Submitted by Rene Carroll
Washougal School District is expanding its hybrid learning program for students in grades 6-12 to four days of in-person learning, starting Monday, April 19, 2021. The change was made possible by the State of Washington Department of Health adoption of the three-foot physical distancing guidance for students in classrooms that was adopted earlier this month by the CDC.
“We are working with teachers, staff, administrators, and public health officials to ensure we can provide safe learning environments for larger numbers of students,” said Mary Templeton, WSD Superintendent. “Staff will be working over the coming weeks to implement protocols for areas where the six-foot social distancing rule still applies, like during lunch and passing time, and in some classrooms where students are exhaling more frequently such as P.E., choir, and band. All district staff will have had the opportunity to be fully immunized by that time.”
Middle and high school students will continue to have an asynchronous day on Wednesday, which provides time for teachers to plan lessons and make contact with students who are not able to return to in-person learning at this time. K-5 students will also continue to have an asynchronous Wednesday, along with the current schedule which has a 1 hour late start. Teachers use this time each day to contact students who are fully remote.
“Our goal is to continue to provide service to both in-person hybrid and fully remote students this way through the end of this school year,” said Templeton. “We are also committed to providing the least amount of disruption to our students and families as we make this last transition for the school year. As we plan for next school year, we plan to offer five days of full-time, in-person learning for students in grades K-12, unless they are enrolled in the new online Washougal Learning Academy. We are delighted that WLA is available to serve families who need flexibility or who are unable to return to in-person learning.”
These opportunities for schools to expand in-person educational offering are the result of the community at large doing their part to reduce the spread of COVID-19 in our community. Clark County’s rate per 100,000 must remain under 200 to use the new 3-foot guidance in grades 6-12, which is critical for supporting four days per week. The rate per 100,000 over 14 days is currently 105.6. “To keep students in school, all of us must wear masks, watch our distance, and wash our hands,” urged Templeton. “Health officials studying the spread of COVID emphasize these simple, but critical steps in our daily lives to be able to take next steps in our reopening.”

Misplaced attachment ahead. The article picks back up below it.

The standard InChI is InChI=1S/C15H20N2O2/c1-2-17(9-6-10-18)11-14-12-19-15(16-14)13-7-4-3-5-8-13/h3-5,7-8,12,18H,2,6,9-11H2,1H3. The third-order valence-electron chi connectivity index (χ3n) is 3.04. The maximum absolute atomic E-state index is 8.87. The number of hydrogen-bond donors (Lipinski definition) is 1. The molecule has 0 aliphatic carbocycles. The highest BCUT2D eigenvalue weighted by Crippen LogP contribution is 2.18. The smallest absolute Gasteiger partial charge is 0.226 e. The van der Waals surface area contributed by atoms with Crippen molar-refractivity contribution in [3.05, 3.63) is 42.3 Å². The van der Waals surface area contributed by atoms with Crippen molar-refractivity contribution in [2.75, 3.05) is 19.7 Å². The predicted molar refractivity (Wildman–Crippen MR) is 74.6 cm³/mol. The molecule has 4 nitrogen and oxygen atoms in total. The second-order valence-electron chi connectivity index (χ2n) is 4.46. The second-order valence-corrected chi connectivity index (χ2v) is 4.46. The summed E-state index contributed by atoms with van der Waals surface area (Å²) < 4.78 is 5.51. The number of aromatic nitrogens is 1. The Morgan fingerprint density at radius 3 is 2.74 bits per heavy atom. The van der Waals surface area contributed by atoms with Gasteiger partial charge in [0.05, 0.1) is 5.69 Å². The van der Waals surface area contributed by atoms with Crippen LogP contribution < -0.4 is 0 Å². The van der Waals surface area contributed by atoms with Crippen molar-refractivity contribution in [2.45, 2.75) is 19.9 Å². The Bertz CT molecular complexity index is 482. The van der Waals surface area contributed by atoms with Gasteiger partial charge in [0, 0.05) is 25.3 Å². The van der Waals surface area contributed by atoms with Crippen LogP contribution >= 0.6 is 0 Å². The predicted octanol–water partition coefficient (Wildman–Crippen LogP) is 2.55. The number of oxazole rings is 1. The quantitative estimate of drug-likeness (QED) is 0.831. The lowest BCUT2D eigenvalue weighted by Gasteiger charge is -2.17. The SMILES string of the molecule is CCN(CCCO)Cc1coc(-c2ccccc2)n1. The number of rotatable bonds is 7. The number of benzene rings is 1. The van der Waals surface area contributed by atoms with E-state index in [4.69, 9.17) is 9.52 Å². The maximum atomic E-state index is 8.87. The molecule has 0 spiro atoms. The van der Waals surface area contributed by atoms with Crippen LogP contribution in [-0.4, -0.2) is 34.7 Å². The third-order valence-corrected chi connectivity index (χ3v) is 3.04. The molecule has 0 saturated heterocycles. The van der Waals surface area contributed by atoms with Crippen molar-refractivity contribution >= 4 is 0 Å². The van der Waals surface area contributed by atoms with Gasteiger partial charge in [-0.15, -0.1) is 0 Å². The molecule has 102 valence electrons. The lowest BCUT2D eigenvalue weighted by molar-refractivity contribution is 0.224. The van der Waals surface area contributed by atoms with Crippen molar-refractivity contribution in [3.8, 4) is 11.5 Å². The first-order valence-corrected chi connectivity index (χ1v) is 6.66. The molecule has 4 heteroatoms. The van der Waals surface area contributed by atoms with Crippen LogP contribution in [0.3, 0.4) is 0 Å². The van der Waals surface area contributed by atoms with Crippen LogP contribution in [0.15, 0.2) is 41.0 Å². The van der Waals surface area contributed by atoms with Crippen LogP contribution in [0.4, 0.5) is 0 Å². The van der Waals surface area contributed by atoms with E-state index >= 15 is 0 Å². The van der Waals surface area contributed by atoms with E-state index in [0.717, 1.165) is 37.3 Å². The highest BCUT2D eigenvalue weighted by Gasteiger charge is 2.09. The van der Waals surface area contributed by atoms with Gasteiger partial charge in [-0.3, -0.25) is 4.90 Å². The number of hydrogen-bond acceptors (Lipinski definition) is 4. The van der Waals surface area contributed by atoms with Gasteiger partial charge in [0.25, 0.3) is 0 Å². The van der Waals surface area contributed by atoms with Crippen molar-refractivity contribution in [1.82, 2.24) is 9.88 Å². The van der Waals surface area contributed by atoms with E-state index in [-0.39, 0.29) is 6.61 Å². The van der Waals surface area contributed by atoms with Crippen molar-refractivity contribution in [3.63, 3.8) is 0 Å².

- April 12: Students in grades K-5 will begin hybrid four-days per week, with the same late start schedule they have now.
- April 19: Students in grades 6-12 will begin hybrid four-days per week with the same schedule they have for hybrid now.
- Students with special needs who are attending in-person on a special schedule will be contacted by the student’s case manager if there are schedule changes.
School staff continue the safety routines and protocols that are keeping students and staff safe. These include daily health screening, mandatory face coverings, social distancing, hand washing, and additional cleaning, signage and training. More information about WSD safety protocols are available in our COVID-19 FAQ.
- Where can I learn more about the safety protocols and routines used to keep students and staff safe?
- WSD safety measures, including daily wellness screening, increased sanitization, facial coverings, social distancing, and hand washing will ensure student and staff safety. More information about all district safety protocols are available in our COVID-19 FAQ.
- Where can I learn more about the reopening plans?
- Where can I find the rate per 100,000?
- Clark County Public Health posts the rate per 100,000, over 14 days, to their website each Tuesday. The number as of March 30 is 105.6.
- Where can I get help with meeting basic needs if my family needs support?
- The Washougal School District Family Resource Centers are an amazing resource and can help connect patrons with support from a variety of resources to help for anyone struggling during the pandemic. Find resources they offer, and information on how to let them know you need support on their website.
- Where can I get help if my student is struggling with mental health?
- If your student is having a mental health emergency, call 911. If you have concerns about their mental health, or are worried about their general well being due to the pandemic, please reach out to your school counselor. Each counselor can provide direct support and referrals to providers who can assist students with coping with feelings and emotions that may arise. Visit your school’s website to find contact information for your child’s counselor.
- Where can I find the guidelines that were updated on 12-16-2020 from the state Department of Health?